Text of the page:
Providence’s Retail Plastic Bag Ban was developed by the Providence City Council with input from the City’s Office of Sustainability, the Racial and Environmental Justice Committee (REJC) and other community organizations. The ordinance was approved unanimously by the City Council on Earth Day, April 22, 2019 and signed into law by Mayor Jorge O. Elorza on May 1st, 2019.
The ban went into effect on October 22, 2019. Read the ordinance online here.
Frequently Asked Questions
Q: What does the ban do?
The ban seeks to reduce the number of plastic checkout bags in the City, curb litter in the streets, protect our waterways and marine environment while reducing greenhouse gas emissions through encouraging the use of reusable bags by prohibiting retailers from offering single-use plastic bags at the checkout counter.
Q: What about produce bags and other plastic bags?
Bags used to hold and transport produce are exempt, as are laundry and dry-clean bags, newspaper bags, and bags used to contain or wrap frozen foods, meat or fish.
Q: What can retailers offer instead?
If any retail establishment provides a checkout bag to customers, the bag shall comply with the requirements of being a Reusable Bag or a Recyclable Paper Bag.
– Reusable Bag: a bag specifically designed and manufactured for multiple reuse, with handles which are stitched and not heat-fused. The bag cannot be made of any non-recycled plastic.
– Recyclable Paper Bag: a paper bag that is 100% recyclable including the handles, contains at least 40% post-consumer paper content, and displays the words “Recyclable” and “made from 40% post-consumer recycled content (or other applicable amount) in a visible manner on the outside of the bag.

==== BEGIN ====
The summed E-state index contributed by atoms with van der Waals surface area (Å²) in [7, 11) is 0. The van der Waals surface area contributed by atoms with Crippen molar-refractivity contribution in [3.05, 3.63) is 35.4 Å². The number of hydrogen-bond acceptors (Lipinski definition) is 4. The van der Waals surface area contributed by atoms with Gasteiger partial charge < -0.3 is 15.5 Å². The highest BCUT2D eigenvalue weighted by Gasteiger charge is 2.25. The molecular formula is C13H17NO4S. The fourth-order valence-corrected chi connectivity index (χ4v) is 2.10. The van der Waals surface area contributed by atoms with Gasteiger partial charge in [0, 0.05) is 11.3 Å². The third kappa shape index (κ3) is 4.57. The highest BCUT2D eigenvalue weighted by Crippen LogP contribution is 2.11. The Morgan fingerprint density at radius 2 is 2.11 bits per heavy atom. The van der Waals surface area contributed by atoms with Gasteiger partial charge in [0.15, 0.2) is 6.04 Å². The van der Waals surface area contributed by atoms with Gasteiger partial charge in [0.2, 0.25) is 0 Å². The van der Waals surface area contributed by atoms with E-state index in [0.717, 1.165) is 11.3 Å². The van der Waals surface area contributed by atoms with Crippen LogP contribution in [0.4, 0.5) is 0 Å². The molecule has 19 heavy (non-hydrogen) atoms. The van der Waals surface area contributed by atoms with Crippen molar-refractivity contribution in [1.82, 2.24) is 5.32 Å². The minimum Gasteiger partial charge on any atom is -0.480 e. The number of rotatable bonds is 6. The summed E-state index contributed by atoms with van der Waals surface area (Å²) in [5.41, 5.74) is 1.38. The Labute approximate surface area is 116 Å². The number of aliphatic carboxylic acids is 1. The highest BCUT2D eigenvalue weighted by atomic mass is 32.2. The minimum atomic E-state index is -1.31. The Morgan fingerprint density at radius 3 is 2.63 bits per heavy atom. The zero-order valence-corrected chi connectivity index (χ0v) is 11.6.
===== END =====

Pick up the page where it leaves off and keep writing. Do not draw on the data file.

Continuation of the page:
Q: Can I offer thicker plastic bags without stitched handles, or “biodegradable” or “compostable” bags?
Unfortunately, no. Thicker plastic bags without stitched handles can be used more than once, but not enough to make it worth the environmental cost. Most bags that claim to be “biodegradable” or “compostable” only break-down in certain temperatures and with special processes. If not disposed of properly, these bags can still cause harm to wildlife and have a negative impact on the environment.
Q: What happens if a retailer continues to offer single-use plastic bags at the counter?
On first violation, a retail establishment will be issued a warning notice. If an additional violation happens within one year of being issued a warning notice, retailers will be fined:
– $50 for the first offence.
– $100 for the second offense and all subsequent offenses.
Payment of such fines may be enforced through civil action in the City Municipal Court. All revenue collected as a result of violations shall be deposited into a designated city fund for furthering community education and outreach on recycling and waste matters.
Q: Are there any cases where a retailer will be exempt?
The director of the Office of Sustainability may exempt a retail establishment for a period of one year if it’s found that the requirements of the ordinance would cause undue hardship to a retail establishment.
Q: How do I know if I’m considered a “retailer”?